• Demystifying CLR20r3 error messages.

    by  • March 1, 2012 • .Net, Programming • 5 Comments

    Microsoft has come a long way since the error messages that they put into Windows 95. I think most people can remember when the ‘This program has performed an illegal operation’ dialog appears.

    The problem is that most people, even sometimes us programmers can not understand the error messages when they occur. So I want to shed some light on the quite common CLR20r3 error message.

    In summary this is the ‘oh darn something has gone wrong’ style error message, or more technically an ‘unhandled exception’ in the .NET CLR but we can hopefully find out the reason why.

    First off you will most likely see a error dialog like this:

    The error comes packaged with an Event name and 9 P codes (usually P1 – P9).

    Technically these correspond to:

    P1: Application where the error occurred

    P2: Application version

    P3: UNIX timestamp of the Application build.

    P4: Assembly / Module where the error occurred

    P5: Assembly / Module version

    P6: UNIX timestamp of the Module build

    P7: Method identifier

    P8: IL code offset

    P9: Error message (hashed if there is not enough space)

    Finding out the application that crashed is easy, that is stored in P1. You can use the version stored in P2 to check to see if you have the latest version, if not, it may be worth while upgrading!

    Dissecting the error

    P3 and P6 are both UNIX timestamps stored in hexadecimal. So in the example above P3 (4CFDAB9C) is hex for 1291692956. UNIX time is stored as an integer representing the number of seconds since 01/01/1970.

    Therefore 1291692956 (4CFDAB9C) equals Tue, 07 Dec 2010 03:35:56 GMT

    P4 is the module where the error occurred, this can either be an internal .NET framework module or part of the application itself. In this case it is ‘mscorlib’ which is the core of the .NET framework. P5, which is the version number shows that this was using version of mscorlib, which itself means that the application was compiled against version 2 of the .NET framework.

    Note: Just because the error may have occured in mscorlib, the core .NET assembly, does not mean that the .NET installation is corrupt, it can (and usually does mean) that it has thrown an error that the client application did not correctly handle.

    Disassembling assemblies

    P7 and p8 are the core bits of information needed to get to where the error was being thrown.

    P7 represents part of the indexer metadata token of the method which threw the error. When a .NET assembly is compiled, the compiler assigns each type (including methods) additional metadata including an identifying token. In the case of methods these usually start with 06000. Therefore the method which the error was thrown has the metadata token of 06000 + P7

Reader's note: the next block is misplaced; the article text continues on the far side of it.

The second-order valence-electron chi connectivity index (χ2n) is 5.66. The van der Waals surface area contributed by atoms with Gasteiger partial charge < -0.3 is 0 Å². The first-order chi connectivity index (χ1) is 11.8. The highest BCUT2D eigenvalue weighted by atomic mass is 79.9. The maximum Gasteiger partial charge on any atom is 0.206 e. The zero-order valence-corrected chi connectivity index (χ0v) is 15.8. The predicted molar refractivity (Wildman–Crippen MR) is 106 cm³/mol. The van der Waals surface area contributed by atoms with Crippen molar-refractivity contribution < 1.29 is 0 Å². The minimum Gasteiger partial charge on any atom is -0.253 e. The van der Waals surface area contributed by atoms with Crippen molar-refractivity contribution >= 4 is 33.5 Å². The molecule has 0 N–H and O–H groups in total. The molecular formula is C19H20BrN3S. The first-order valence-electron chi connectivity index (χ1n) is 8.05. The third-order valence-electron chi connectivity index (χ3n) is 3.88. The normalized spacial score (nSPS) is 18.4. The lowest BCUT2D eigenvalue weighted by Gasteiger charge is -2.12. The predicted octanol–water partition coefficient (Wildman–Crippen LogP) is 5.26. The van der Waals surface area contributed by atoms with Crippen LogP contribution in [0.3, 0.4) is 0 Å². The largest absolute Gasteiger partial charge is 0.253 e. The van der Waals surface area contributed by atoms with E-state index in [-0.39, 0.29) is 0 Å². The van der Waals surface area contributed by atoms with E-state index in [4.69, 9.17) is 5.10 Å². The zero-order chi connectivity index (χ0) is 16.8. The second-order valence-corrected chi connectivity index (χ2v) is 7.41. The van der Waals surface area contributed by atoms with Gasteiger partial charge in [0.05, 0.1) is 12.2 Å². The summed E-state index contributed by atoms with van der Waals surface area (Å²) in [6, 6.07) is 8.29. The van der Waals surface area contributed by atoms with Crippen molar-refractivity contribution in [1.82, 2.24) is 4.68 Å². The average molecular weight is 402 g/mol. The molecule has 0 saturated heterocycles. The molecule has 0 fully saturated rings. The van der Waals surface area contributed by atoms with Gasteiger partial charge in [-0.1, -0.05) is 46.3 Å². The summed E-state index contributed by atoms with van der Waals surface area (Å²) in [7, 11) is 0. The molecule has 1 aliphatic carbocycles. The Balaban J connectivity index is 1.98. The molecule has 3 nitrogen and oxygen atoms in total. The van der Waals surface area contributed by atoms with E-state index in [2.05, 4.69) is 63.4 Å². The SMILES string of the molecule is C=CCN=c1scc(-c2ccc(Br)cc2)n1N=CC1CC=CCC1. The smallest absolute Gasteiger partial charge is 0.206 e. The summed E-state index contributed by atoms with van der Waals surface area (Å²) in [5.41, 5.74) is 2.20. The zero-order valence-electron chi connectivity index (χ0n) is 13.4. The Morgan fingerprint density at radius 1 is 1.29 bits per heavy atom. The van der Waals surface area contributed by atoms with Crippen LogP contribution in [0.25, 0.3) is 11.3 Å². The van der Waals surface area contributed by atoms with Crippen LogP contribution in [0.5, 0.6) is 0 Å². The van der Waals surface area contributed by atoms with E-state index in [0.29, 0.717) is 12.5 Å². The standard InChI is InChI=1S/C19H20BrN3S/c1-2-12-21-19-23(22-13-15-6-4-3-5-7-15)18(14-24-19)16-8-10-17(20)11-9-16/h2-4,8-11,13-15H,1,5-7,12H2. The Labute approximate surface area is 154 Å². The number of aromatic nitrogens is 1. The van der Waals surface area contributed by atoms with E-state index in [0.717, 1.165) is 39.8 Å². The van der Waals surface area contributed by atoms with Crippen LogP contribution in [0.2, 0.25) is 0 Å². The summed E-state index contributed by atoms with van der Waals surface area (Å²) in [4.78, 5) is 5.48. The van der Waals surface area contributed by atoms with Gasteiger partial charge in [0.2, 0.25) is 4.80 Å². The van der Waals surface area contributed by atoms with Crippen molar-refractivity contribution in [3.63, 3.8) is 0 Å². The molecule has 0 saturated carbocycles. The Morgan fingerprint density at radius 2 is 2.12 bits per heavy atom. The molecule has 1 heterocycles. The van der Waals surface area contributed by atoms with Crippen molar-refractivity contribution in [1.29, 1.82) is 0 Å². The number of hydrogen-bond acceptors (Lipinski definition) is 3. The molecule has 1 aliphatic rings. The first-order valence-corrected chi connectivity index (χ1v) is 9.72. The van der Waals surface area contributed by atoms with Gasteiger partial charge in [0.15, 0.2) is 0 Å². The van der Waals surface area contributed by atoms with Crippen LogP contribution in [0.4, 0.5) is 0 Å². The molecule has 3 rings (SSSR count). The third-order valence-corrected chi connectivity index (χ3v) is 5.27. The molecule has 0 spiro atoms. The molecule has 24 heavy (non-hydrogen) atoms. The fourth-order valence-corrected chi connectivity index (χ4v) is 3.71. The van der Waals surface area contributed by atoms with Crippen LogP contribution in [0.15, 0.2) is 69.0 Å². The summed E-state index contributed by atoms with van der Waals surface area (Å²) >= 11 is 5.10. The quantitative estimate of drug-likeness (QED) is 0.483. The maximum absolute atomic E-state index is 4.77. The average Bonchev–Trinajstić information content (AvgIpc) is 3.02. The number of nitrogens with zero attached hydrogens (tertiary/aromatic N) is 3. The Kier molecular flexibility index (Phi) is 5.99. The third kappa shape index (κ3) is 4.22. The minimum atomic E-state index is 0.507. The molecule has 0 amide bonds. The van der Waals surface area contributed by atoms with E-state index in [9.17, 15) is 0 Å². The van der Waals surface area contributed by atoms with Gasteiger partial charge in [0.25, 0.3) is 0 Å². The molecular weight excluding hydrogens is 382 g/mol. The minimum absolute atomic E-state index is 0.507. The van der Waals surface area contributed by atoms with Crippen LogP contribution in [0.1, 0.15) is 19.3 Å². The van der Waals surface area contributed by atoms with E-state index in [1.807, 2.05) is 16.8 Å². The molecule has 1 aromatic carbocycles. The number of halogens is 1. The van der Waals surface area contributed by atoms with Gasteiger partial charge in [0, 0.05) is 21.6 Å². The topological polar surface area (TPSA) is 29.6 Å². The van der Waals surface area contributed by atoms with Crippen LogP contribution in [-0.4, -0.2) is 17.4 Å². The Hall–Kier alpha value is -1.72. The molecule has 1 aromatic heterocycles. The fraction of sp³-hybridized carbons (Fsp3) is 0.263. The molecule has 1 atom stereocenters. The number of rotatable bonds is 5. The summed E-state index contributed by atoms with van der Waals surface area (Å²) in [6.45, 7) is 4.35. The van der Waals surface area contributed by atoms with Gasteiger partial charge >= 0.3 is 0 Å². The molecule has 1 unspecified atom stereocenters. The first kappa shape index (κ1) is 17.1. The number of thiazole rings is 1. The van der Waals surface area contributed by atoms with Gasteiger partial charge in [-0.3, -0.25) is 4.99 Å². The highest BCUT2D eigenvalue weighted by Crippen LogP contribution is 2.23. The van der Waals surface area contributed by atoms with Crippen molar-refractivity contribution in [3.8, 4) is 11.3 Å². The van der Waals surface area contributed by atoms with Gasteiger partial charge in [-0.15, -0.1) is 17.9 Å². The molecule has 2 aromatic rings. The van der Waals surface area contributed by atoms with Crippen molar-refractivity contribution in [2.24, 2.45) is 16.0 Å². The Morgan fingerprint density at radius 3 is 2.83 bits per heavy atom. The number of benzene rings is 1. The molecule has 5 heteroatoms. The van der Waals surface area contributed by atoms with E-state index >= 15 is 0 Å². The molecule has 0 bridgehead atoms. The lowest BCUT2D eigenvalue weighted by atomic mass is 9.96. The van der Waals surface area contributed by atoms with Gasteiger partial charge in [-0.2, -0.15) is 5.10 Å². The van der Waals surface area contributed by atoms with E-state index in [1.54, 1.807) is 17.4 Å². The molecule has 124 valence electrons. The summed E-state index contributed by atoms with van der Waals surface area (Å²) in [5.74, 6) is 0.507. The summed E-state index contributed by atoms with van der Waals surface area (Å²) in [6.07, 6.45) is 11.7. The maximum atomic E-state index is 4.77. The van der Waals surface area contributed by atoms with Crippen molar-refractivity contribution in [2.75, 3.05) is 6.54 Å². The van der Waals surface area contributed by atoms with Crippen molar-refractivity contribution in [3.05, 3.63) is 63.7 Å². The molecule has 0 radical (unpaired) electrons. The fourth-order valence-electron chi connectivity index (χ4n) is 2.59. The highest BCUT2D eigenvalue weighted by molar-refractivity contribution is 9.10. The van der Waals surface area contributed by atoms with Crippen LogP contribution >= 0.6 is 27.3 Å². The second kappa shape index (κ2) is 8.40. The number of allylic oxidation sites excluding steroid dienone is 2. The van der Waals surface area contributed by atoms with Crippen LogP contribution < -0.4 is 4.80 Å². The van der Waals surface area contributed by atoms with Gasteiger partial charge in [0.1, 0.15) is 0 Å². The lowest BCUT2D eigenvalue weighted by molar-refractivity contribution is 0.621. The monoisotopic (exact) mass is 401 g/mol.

In the case of the example above where P7 is F50, the metadata token for the method is 0x6000F50

    P8 represents the offset within the compiled IL code of the module, for more information about IL, check out my previous article on extracting IL code from assemblies.

    To use the information in P7 and P8 you need to use the IL Disassembler that comes as part of the Visual Studio SDK tools.

    To find the method where the error occurred:

      1. Go to File > Open and select the .DLL associated with P4 (with version P5)
      2. Go to View > Meta Info > Show!
      3. Go to Find, and type in 06000 and the P7 value.

    This should give you the method name and containing class information of the error. You can use additional tools to decompile the code to see what exactly is going wrong.


    Software engineer. Tea drinker


    5 Responses to Demystifying CLR20r3 error messages.

    1. Brandon Prudent
      June 27, 2012 at 10:29 pm

      Great info. In the event P9 is hashed how do we decode and read it? Another source claims it’s sha-1 + base32 rendering it repeatable but unreadable. Can you confirm this?

      • June 28, 2012 at 8:59 am

        Yes can confirm this. If the error comes from standard Windows libraries you can usually google the hash and get the original message, same applies for messages originating from a managed .Net app.

        You can be out of luck however if the error originates from a custom error handler within an application where I doubt someone has listed the hashed version of the error message online

    2. Stefano Salsi
      September 6, 2012 at 8:29 am

      Great info.
      thank you very much

    3. Jim
      March 27, 2013 at 8:46 pm

      What a fantastic post. Thank you for the detailed and easily understandable explanation.

    4. Gary
      June 17, 2013 at 1:51 am

      Thanks so much. I echo the comments above about clear and useful.

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